More than a dozen of those are launching at Computex, James said in her keynote speech. Those new tablets will reflect the growing diversity of the machines that handle our daily computing and communications tasks.
Intel’s No. 2 executive also said that those who are predicting the computer has hit the end of the road — because of the disruption brought by mobile devices — have always been wrong. While Apple’s Worldwide Developer Conference revealed the latest about iPhones and Macs, the Computex trade show will show us more about the future of mainstream computing devices — at least that’s Intel’s view.
Another piece of brand new technology James showed off was an Intel processor that will be the world’s first made with 14-nanometer manufacturing.
That’s a big deal because it represents another turn of the screw for Moore’s Law, the observation made by Intel Chairman Emeritus Gordon Moore that the number of transistors on a chip doubles every couple of years. Intel will soon transition to chips where the circuits are just 14 nanometers apart (a nanometer is a billionth of a meter).
“Innovation waits for nobody, and stops for nothing,” James said.
James said she wants the industry to move forward with innovating around “seamless and personal” computing experiences. She said that Intel tech would scale from smaller chips in “Internet of things” devices, where computing smarts are put into everyday objects, to high-end infrastructure for cloud computing.
“The lines between technology categories are blurring as the era of integrated computing takes hold, where form factor matters less than the experience delivered when all devices are connected to each other and to the cloud,” said James, in her speech. “Whether it’s a smartphone, smart shirt, ultra-thin 2 in 1 or a new cloud service delivered to smart buildings outfitted with connected systems, together Intel and the Taiwan ecosystem have the opportunity to accelerate and deliver the value of a smart, seamlessly connected and integrated world of computing.”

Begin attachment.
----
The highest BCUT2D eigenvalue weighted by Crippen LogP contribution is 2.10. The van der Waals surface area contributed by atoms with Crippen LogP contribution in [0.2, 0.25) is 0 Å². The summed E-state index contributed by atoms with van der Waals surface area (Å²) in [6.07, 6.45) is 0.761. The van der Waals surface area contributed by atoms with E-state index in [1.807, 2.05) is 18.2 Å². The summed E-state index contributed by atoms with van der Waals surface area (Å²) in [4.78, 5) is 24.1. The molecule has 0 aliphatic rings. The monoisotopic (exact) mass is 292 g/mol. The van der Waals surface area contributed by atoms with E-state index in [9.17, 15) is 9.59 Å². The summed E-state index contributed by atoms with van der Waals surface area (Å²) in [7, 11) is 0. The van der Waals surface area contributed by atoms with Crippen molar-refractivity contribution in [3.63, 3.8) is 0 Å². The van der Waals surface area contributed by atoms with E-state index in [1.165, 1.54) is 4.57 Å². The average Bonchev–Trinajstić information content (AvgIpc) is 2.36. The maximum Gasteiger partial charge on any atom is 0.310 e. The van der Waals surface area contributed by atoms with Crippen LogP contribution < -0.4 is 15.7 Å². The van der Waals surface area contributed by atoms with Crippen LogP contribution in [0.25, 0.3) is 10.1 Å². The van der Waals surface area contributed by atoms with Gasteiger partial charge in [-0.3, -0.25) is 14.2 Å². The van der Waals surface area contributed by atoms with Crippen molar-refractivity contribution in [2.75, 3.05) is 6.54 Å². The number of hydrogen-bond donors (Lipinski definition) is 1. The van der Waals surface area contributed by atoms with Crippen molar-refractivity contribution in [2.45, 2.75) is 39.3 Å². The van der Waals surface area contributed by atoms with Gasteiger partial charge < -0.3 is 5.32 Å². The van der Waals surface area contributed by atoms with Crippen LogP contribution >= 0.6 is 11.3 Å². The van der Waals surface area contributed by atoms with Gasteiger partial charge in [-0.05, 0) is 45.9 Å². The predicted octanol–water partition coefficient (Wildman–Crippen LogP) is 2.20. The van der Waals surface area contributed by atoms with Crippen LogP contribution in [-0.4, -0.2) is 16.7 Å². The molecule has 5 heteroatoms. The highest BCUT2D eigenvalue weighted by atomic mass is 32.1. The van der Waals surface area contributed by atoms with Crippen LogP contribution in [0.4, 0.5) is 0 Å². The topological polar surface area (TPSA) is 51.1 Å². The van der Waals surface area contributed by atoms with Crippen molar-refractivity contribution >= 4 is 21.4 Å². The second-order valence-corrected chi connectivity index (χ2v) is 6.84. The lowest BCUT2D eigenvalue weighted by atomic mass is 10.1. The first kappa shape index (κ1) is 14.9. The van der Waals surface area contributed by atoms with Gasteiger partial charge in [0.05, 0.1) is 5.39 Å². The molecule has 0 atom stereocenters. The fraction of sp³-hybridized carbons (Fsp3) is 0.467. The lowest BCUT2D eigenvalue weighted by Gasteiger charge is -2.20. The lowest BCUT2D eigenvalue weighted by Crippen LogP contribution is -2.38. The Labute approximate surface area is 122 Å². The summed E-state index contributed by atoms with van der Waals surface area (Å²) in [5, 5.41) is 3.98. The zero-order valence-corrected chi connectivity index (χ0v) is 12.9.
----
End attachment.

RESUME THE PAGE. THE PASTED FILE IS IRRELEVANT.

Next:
James said Intel will deliver a broad choice of system-on-a-chip and communications options for tablets and smartphones across a range of form factors, price points, and operating systems. About 35 percent of the 130 tablets coming this year will use Intel Atom processors.
Intel also announced that it is shipping a key chip in its attempt to move beyond the PC into mobile devices. James said the Intel XMM 7260 LTE-Advanced chip platform is now shipping to customers for device testing. Mobile devices with the tech are expected to appear in the months ahead.
Foxconn executive Young Liu joined James on stage to showcase 10 Intel-based tablets available now or coming soon. They include Atom processors (code named “Bay Trail” or “Clovertrail+” SoCs, including some with the LTE chips.
James said Intel plans to ship its first mobile SoC platform with integrated LTE in the fourth quarter. She made the first public phone call using a smartphone reference design based on the dual-core Intel Sofia 3G solution. Intel will launch a quad-core version in the first half of 2015. And Intel will ship a quad-core Sofia 3G version for entry-level tablets in the first half of the year.
James showed the 14-nanometer code-named Broadwell processor in a fanless mobile PC prototype from Intel. The device hybrid 2-in-1 device can be used as a laptop or a tablet. It has a 7.2 millimeter thick screen and a detachable keyboard. It weighs just 670 grams. It has a companion media dock that provides additional cooling for better performance.
Broadwell chips, which will be officially called the Intel Core M processor, will be available later this year. James said the chips are the most energy-efficient Core processors ever, and they will make possible razor-thin processors.
At the high-end of computing, Intel showed off its fourth-generation Intel Core i7 and i5 processors, with quad-core configuraitons that can run at a 4-gigahertz base frequency. Production shipments begin in June.
James also showed off the latest Intel RealSense 3D cameras, which can detect your hand gestures and facial expressions. The RealSense software development kit will be available in the third quarter.
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